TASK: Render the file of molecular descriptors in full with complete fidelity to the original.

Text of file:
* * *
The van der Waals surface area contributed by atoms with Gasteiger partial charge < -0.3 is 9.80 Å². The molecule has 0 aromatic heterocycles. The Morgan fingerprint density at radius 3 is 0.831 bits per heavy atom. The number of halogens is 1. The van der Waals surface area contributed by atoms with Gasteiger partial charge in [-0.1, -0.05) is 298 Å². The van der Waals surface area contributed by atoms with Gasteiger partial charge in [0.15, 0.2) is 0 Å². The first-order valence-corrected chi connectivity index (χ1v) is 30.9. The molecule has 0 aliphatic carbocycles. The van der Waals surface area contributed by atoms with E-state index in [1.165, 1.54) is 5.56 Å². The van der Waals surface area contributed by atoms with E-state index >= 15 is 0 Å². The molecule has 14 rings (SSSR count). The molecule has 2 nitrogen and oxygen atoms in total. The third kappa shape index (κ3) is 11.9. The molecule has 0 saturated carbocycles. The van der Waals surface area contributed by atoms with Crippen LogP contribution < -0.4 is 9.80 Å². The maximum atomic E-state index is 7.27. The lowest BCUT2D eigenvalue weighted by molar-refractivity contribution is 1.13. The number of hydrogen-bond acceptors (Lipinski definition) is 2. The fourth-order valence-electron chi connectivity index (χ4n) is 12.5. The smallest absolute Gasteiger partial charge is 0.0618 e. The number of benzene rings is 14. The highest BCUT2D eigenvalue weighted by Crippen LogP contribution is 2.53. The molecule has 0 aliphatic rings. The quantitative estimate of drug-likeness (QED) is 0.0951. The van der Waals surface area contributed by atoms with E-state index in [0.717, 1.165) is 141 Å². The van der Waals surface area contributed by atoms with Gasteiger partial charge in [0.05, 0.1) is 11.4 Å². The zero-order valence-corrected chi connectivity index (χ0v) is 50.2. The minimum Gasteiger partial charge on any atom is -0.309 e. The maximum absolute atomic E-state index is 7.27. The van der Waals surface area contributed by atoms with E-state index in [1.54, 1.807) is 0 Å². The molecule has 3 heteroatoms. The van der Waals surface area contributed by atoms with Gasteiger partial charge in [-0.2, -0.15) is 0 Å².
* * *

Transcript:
The van der Waals surface area contributed by atoms with Gasteiger partial charge < -0.3 is 9.80 Å². The molecule has 0 aromatic heterocycles. The Morgan fingerprint density at radius 3 is 0.831 bits per heavy atom. The number of halogens is 1. The van der Waals surface area contributed by atoms with Gasteiger partial charge in [-0.1, -0.05) is 298 Å². The van der Waals surface area contributed by atoms with Gasteiger partial charge in [0.15, 0.2) is 0 Å². The first-order valence-corrected chi connectivity index (χ1v) is 30.9. The molecule has 0 aliphatic carbocycles. The van der Waals surface area contributed by atoms with E-state index in [1.165, 1.54) is 5.56 Å². The van der Waals surface area contributed by atoms with E-state index >= 15 is 0 Å². The molecule has 14 rings (SSSR count). The molecule has 2 nitrogen and oxygen atoms in total. The third kappa shape index (κ3) is 11.9. The molecule has 0 saturated carbocycles. The van der Waals surface area contributed by atoms with Crippen LogP contribution < -0.4 is 9.80 Å². The maximum atomic E-state index is 7.27. The lowest BCUT2D eigenvalue weighted by molar-refractivity contribution is 1.13. The number of hydrogen-bond acceptors (Lipinski definition) is 2. The fourth-order valence-electron chi connectivity index (χ4n) is 12.5. The smallest absolute Gasteiger partial charge is 0.0618 e. The number of benzene rings is 14. The highest BCUT2D eigenvalue weighted by Crippen LogP contribution is 2.53. The molecule has 0 aliphatic rings. The quantitative estimate of drug-likeness (QED) is 0.0951. The van der Waals surface area contributed by atoms with E-state index in [0.717, 1.165) is 141 Å². The van der Waals surface area contributed by atoms with Gasteiger partial charge in [0.05, 0.1) is 11.4 Å². The zero-order valence-corrected chi connectivity index (χ0v) is 50.2. The minimum Gasteiger partial charge on any atom is -0.309 e. The maximum absolute atomic E-state index is 7.27. The van der Waals surface area contributed by atoms with E-state index in [1.54, 1.807) is 0 Å². The molecule has 3 heteroatoms. The van der Waals surface area contributed by atoms with Gasteiger partial charge in [-0.2, -0.15) is 0 Å².